Locate Guernsey, as the name suggests, concerns itself with promoting and facilitating relocation and Le Tocq is aware that moving territories is a question that must work personally as well as professionally. Is a move to a small island something that works for everyone?
"It works very well indeed for most and there are lots of reasons why, but quality of life is probably the clincher,' he says. "People seem to re-connect with the good things in life when they make Guernsey their home. As we're a small place, journey times are much reduced so a happy by-product of that is that you get a lot of time back. That means you can still put in long hours, but you don't have to sacrifice family time and fun time to do so.
"In Guernsey, you're never more than a few minutes from a wonderful beach and with our beautiful scenery and pleasant climate, it helps to explain why Guernsey people make the most of our great outdoors. You don't feel cut adrift either. Yes it's a small island, but there are nine flights a day to three different London airports for example and the short flight times mean that getting into the City for example is quicker from our island in sight of France than it is from many parts of the London commuter belt."
But what of the upcoming UK withdrawal from the European Union? Could that be problematic for Guernsey and indeed for those considering a move to the Island?
"We see opportunity there," says Le Tocq. "Guernsey's relationship with the EU is unlikely to change as we are not part of the EU now, so that won't be impacted by Brexit and the quarter by quarter growth of fund assets under management and administration in Guernsey suggests faith in the future from the funds world.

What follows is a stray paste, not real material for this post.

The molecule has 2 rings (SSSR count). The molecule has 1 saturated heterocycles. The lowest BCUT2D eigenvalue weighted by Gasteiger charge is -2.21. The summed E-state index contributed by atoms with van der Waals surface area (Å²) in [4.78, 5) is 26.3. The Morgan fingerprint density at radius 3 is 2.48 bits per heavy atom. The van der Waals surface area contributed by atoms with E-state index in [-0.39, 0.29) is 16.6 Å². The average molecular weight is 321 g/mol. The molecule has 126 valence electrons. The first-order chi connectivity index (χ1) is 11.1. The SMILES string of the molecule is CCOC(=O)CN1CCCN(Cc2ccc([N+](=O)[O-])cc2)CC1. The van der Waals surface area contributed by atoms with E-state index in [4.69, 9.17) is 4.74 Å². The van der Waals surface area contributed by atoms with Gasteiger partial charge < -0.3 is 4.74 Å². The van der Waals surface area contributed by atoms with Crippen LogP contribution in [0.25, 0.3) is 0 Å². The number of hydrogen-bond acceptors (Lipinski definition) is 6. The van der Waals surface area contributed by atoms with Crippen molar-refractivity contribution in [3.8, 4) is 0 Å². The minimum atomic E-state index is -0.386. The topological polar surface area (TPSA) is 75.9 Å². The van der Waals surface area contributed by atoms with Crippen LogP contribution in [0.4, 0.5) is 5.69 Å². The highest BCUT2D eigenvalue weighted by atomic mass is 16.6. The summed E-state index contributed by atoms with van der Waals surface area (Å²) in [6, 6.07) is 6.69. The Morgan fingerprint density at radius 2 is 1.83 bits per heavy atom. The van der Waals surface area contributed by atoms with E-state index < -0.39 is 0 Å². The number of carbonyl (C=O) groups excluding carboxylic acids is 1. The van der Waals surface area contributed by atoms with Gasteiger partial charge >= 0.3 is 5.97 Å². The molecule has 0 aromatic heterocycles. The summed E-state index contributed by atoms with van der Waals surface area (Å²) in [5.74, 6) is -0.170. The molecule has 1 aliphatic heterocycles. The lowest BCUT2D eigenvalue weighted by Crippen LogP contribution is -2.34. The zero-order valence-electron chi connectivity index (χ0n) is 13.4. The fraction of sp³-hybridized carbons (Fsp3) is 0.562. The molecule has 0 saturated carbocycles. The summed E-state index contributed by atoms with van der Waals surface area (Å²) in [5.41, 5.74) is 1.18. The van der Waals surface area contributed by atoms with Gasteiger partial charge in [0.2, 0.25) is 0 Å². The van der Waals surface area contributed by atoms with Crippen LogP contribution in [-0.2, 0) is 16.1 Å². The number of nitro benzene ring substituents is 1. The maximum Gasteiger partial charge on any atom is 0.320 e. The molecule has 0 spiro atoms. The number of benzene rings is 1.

"Certainly, the professional services community in Guernsey is very bullish about the sector and some of the numbers – 124 Guernsey funds listed on the LSE with a market capitalisation of more than GBP35 billion, to pick out just one statistic – indicate a well-used and well regarded financial services centre. Guernsey has strong relationships with the EU and its Member States as a third country in its own right, rather than as a dependency of the United Kingdom, due to the fact that over a considerable number of years Guernsey has been able to demonstrate equivalence to EU standards and there is no reason to suggest that existing market access rights will be impacted."
With more than fifty years of financial services expertise to call its own, Guernsey does have that maturity and, within the funds sector, a critical mass that serves as a foundation for future growth. Le Tocq outlines that accessing the Island should be straightforward for those making the move.
"Part of Locate Guernsey's role is to assist with actual relocations and for our newcomers we make those introductions to government, to industry and to other aspects of Guernsey life. The move over is straightforward and we provide guidance and help at every stage. We're keen to talk to fund managers who see all the benefits and are considering the move."